8. 8. Copyright © 2017 Henry Exham • Lets start with the easiest one, this should be revision. • A monohybrid cross is the inheritance pattern for a single gene. • Here is an example: 8 • The allele for brown is dominant and blue is recessive. • A man is heterozygous for brown eyes and he mates with a woman who is heterozygous for brown eyes, what percentage of their children will have blue eyes? Parents Genotype: Parents Phenotype: Parents gametes: F1 genotypes: F1 phenotypes: Brown Brownx Bb x Bb Father Mother 1 x BB, 2 x Bb, 1 x bb ¾ Brown ¼ Blue BB Bb Bb bb B bB bB b B b
  9. 9. Copyright © 2017 Henry Exham 9 • Good examples include the genetic diseases of cystic fibrosis and Huntington's disease. • Cystic fibrosis is a recessive condition where as Huntingdon's is caused by a dominant allele. ByOpenStaxCollege-Anatomy&Physiology,ConnexionsWebsite. http://cnx.org/content/col11496/1.6/,Jun19,2013.,CCBY3.0, https://commons.wikimedia.org/w/index.php?curid=30148626
  10. 10. Copyright © 2017 Henry Exham 10 • You should know that the first level of offspring from the parents is called the F1 generation and the second is called F2. • This example shows true-breeding (homozygous recessive) pea plants that produce either yellow or green seeds which are bred together. • The F1 generation are all yellow in phenotype but still carry the recessive green allele. • When these F1 offspring are bred together with each other the green phenotype is shown again in the F2 generation. ByCNXOpenStax-http://cnx.org/contents/GFy_h8cu@10.53:rZudN6XP@2/Introduction,CCBY4.0, https://commons.wikimedia.org/w/index.php?curid=49926348
  11. 11. Copyright © 2017 Henry Exham 11 • Geneticists use pedigree charts to show the family history of a genetic condition. • You should know how to interpret one. • Can you work out genotypes of the individuals labeled 1,2 and 3? Imagecredit“ThePunnettsquareapproachforamonohybridcross:Figure3,"byOpenStaxCollege,Biology(CCBY3.0). Alkaptonuria is a recessive genetic disorder in which two amino acids, phenylalanine and tyrosine, are not properly metabolized. Affected individuals may have darkened skin and brown urine, and may suffer joint damage and other complications.
  12. 12. Copyright © 2017 Henry Exham 12 • Where alleles show dominance it is not always possible to to tell the genotype of an organism. • For example the yellow pea seed could have either YY or Yy as its genotype. • In order to work out what it is, you would do a test cross. • This is when you cross the unknown individual with a known genotype, usually homozygous recessive. • Looking at the offspring will tell you what the genotype of the parent is. ByKatieAnn127-Ownwork,CCBY-SA4.0,https://commons.wikimedia.org/w/index.php?curid=37309605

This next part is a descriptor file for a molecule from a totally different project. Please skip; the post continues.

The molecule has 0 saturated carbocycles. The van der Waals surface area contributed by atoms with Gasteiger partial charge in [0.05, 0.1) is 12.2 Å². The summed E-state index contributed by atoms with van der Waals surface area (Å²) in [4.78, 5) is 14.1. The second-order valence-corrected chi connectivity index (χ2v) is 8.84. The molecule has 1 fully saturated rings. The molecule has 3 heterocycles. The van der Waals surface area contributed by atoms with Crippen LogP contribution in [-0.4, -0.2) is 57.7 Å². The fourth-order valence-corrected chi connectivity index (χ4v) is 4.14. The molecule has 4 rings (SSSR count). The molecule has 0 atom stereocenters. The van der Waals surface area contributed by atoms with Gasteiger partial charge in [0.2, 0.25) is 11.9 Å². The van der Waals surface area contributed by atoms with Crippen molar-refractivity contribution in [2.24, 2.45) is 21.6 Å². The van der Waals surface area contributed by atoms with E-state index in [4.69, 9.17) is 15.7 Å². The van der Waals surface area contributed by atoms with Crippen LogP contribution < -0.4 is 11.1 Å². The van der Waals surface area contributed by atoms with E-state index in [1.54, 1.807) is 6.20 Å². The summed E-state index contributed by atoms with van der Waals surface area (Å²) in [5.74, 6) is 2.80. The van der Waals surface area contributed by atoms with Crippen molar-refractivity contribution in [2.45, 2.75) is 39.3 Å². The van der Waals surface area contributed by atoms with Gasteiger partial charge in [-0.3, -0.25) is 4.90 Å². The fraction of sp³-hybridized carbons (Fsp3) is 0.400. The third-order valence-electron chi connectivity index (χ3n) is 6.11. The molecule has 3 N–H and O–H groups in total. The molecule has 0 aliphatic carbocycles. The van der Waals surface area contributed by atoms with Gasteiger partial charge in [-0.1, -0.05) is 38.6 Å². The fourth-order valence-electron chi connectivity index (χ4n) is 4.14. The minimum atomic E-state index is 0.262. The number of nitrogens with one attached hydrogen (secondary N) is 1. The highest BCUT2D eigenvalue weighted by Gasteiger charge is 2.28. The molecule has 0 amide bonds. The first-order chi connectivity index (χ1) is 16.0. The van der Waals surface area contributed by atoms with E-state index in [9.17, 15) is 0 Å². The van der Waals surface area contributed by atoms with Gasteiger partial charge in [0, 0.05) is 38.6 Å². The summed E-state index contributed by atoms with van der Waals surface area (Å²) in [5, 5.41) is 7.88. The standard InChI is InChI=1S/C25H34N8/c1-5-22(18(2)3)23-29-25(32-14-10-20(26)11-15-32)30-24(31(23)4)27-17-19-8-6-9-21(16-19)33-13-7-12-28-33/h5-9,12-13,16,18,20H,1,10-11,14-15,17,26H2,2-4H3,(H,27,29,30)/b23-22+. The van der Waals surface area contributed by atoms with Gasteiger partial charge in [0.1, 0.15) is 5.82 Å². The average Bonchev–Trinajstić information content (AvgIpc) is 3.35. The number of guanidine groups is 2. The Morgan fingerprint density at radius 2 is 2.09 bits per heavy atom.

13. 13. Copyright © 2017 Henry Exham 13 One gene for one characteristic (a monohybrid cross) • Two alleles, dominant and recessive e.g. T,t • Two alleles, incomplete and codominant e.g. CR, CW. • Multiple (more than two) alleles, e.g. IA, IB, IO • Sex linkage: the gene is on the X chromosome so males only have a single copy e.g XHXh x XHY- Two genes for two characteristics (a dihybrid cross) • Two genes on different chromosomes • Two linked genes on the same non-sex chromosome (“autosome”) Two genes for one characteristic (epistasis / interaction) • Epistasis: one gene masks (is “epistatic” to) another e.g. in mouse fur colour. • Interaction: phenotype is determined by the combination of dominant and recessive alleles of two genes
  14. 14. Copyright © 2017 Henry Exham 14 • So as already discussed one allele can be dominant over another. But sometimes both alleles actually contribute to the phenotype neither one is fully dominant over the other. Notice carefully that in codominance both have alleles have capital letters and are shown as superscript.
  15. 15. Copyright © 2017 Henry Exham To download the whole presentation visit www.MrExham.com
  16. 16. This PowerPoint is protected under copyright. It is designed for educational use. Either personal study or to be presented to a class. It may be edited or duplicated for these purposes only. It must not be shared or distributed online in any format. Some images used are under a separate creative commons license, these are clearly marked. Copyright © 2017 Henry Exham Brought to you by MrExham.com